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Starting Off on the Right Foot: The Importance of Onboarding New Hires

A formal onboarding process can improve employee retention and performance by conveying cultural norms, speeding up time to productivity, and helping employees better understand the employer's brand. Here is an introduction to some of the benefits of formally onboarding new hires.
onboarding new hires

New hire onboarding is an essential part of the recruiting and workforce management process. According to one study released by the Society for Human Resource Management, half of all hourly employees quit within four months of starting a new position and half of the outside senior level hires fail within eighteen months. A formal onboarding process can help improve retention and performance by communicating cultural norms, clarifying expectations for performance, and helping improve internal communications and relationships. Here’s a closer look at some essential elements of a new hire onboarding program.

The First Six Months: Establishing a Formal Process

The first six months can be critical for a new employee in terms of forming the impressions that impact retention and performance. Establishing a clear, formal onboarding process helps set each new employee up for success by helping them navigate the corporate environment and understand what it takes to succeed in their new position. A formal onboarding and orientation process may include written materials, orientation courses and presentations from HR and managers, meetings with internal stakeholders, shadowing and training periods, and ongoing mentorship.

Communicating Cultural Norms

Each business has its own organizational culture. The more clearly an employee understands what is expected of them and what it takes to succeed within the organization, the more likely they are to become a productive and satisfied employee. Communicating cultural norms includes sharing written formal policies, and explaining why they are important and how they’re enforced. It also involves explaining the organizational structure, outlining internal processes and communications protocols, and ensuring that the employee understands what steps he or she should take to approach specific challenges. Finally, successful onboarding also requires communicating the intangible factors of the work environment, such as the expectation that employees work longer days or that taking part of company social events is considered important.

Shortening the Time to Productivity

Conventional wisdom suggests that it takes weeks or months for an employee to get up to speed in a new position. But high velocity onboarding programs can drastically reduce the time to productivity. One of the most important aspects of this is communicating the responsibilities of the position, the expectations and metrics for success, the reporting lines, and processes associated with the position. One-on-one time with the employee’s manager to answer questions, help the employee understand their role in the big picture, and providing necessary training can also help increase productivity earlier in employment. Spending time explaining team dynamics, team processes, and norms of communication is also a helpful way to underscore employee success.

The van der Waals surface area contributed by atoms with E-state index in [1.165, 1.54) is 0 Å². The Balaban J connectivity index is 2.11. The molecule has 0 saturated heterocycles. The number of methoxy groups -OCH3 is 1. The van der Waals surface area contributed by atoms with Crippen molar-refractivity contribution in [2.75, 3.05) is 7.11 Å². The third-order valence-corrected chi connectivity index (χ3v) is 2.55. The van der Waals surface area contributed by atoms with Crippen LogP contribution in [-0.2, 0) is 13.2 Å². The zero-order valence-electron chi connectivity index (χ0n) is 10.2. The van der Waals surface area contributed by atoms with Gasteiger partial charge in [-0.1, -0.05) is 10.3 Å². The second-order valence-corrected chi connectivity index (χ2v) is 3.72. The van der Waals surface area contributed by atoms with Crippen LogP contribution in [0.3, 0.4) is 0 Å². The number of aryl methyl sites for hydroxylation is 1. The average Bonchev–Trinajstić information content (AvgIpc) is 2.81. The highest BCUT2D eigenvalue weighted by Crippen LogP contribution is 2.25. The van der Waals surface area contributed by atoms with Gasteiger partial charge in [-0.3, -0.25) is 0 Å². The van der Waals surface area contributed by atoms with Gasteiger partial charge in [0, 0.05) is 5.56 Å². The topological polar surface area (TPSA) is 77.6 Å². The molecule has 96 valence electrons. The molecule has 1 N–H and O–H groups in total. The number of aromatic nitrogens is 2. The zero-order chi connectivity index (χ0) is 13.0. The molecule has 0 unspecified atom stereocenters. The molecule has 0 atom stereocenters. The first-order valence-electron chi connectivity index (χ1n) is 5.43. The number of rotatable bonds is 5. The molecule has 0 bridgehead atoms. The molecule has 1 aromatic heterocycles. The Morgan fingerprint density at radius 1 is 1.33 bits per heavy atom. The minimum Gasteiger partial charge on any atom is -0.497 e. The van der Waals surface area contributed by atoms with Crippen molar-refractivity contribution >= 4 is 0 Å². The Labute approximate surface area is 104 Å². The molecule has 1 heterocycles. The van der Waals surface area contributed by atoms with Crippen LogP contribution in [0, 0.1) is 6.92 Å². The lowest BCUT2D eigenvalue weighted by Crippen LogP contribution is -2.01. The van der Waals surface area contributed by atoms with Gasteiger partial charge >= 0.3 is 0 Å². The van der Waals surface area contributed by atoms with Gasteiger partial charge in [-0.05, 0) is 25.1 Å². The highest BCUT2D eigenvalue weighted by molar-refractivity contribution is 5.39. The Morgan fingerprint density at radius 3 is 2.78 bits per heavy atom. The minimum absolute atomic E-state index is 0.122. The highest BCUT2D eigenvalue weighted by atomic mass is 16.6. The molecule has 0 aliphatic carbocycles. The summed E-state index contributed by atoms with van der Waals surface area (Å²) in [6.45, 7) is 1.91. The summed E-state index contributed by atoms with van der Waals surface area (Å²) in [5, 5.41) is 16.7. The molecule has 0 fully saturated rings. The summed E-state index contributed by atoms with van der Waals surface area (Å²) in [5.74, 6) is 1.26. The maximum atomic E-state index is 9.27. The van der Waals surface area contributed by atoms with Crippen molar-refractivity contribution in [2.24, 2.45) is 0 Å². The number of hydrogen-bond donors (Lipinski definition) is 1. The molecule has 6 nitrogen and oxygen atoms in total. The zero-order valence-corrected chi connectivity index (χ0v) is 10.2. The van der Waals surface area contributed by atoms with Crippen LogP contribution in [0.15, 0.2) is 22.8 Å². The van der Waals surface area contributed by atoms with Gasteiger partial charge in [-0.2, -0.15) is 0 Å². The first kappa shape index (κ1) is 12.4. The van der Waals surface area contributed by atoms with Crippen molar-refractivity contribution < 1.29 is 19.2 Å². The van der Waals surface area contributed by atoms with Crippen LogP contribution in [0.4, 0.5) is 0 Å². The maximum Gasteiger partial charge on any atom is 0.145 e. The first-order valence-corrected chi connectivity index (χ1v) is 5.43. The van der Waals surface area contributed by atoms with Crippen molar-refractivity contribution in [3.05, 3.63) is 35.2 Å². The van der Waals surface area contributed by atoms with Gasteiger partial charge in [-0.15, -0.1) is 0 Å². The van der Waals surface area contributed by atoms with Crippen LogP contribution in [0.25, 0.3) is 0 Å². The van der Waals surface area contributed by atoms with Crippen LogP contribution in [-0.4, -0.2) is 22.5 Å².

Fulfilling Brand Promise and Differentiation

Your onboarding process should help establish this firmly, and give employees the tools and knowledge needed to represent these in the market. Best practices include communicating these values and unique selling points. Provide clear examples of how each position would represent these values as part of their role, from a vice president of sales interacting with key clients to an assistant representing the brand on the phone. Finally, site visits or themed presentations that show successful examples of company branding can reinforce these points.

Training, Development, and Performance

As your company develops an onboarding program, it will include both standardized components and specialized adaptations for individual employees and positions. Your onboarding process should have the flexibility to provide specialized training to help each employee succeed in his or her specific position. In addition, consider building in support that provides a development plan incorporating mentorship, future training opportunities, and growth assignments. Managers, mentors, and HR staff can then support the employee as they grow.


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* This content is for educational purposes only, is not intended to provide specific legal advice, and should not be used as a substitute for the legal advice of a qualified attorney or other professional. The information may not reflect the most current legal developments, may be changed without notice and is not guaranteed to be complete, correct, or up-to-date.

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